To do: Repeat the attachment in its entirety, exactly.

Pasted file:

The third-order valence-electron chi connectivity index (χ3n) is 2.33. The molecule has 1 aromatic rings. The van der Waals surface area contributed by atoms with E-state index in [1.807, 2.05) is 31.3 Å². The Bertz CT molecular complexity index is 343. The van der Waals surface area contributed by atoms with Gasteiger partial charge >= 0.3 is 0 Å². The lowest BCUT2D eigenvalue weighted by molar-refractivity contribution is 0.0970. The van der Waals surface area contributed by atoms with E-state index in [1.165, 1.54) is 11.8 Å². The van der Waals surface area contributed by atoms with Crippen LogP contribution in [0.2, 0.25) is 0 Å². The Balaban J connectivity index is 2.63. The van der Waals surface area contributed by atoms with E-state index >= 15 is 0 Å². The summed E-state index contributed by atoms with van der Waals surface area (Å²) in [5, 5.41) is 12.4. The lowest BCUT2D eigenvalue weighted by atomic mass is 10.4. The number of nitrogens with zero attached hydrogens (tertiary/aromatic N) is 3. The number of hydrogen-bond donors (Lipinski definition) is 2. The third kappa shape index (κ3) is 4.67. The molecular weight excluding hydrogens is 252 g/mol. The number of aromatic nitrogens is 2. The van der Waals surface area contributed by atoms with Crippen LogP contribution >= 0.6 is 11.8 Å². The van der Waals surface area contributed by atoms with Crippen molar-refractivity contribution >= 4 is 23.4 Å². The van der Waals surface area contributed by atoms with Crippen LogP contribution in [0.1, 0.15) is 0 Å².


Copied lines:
The third-order valence-electron chi connectivity index (χ3n) is 2.33. The molecule has 1 aromatic rings. The van der Waals surface area contributed by atoms with E-state index in [1.807, 2.05) is 31.3 Å². The Bertz CT molecular complexity index is 343. The van der Waals surface area contributed by atoms with Gasteiger partial charge >= 0.3 is 0 Å². The lowest BCUT2D eigenvalue weighted by molar-refractivity contribution is 0.0970. The van der Waals surface area contributed by atoms with E-state index in [1.165, 1.54) is 11.8 Å². The van der Waals surface area contributed by atoms with Crippen LogP contribution in [0.2, 0.25) is 0 Å². The Balaban J connectivity index is 2.63. The van der Waals surface area contributed by atoms with E-state index >= 15 is 0 Å². The summed E-state index contributed by atoms with van der Waals surface area (Å²) in [5, 5.41) is 12.4. The lowest BCUT2D eigenvalue weighted by atomic mass is 10.4. The number of nitrogens with zero attached hydrogens (tertiary/aromatic N) is 3. The number of hydrogen-bond donors (Lipinski definition) is 2. The third kappa shape index (κ3) is 4.67. The molecular weight excluding hydrogens is 252 g/mol. The number of aromatic nitrogens is 2. The van der Waals surface area contributed by atoms with Crippen LogP contribution >= 0.6 is 11.8 Å². The van der Waals surface area contributed by atoms with Crippen molar-refractivity contribution >= 4 is 23.4 Å². The van der Waals surface area contributed by atoms with Crippen LogP contribution in [0.1, 0.15) is 0 Å².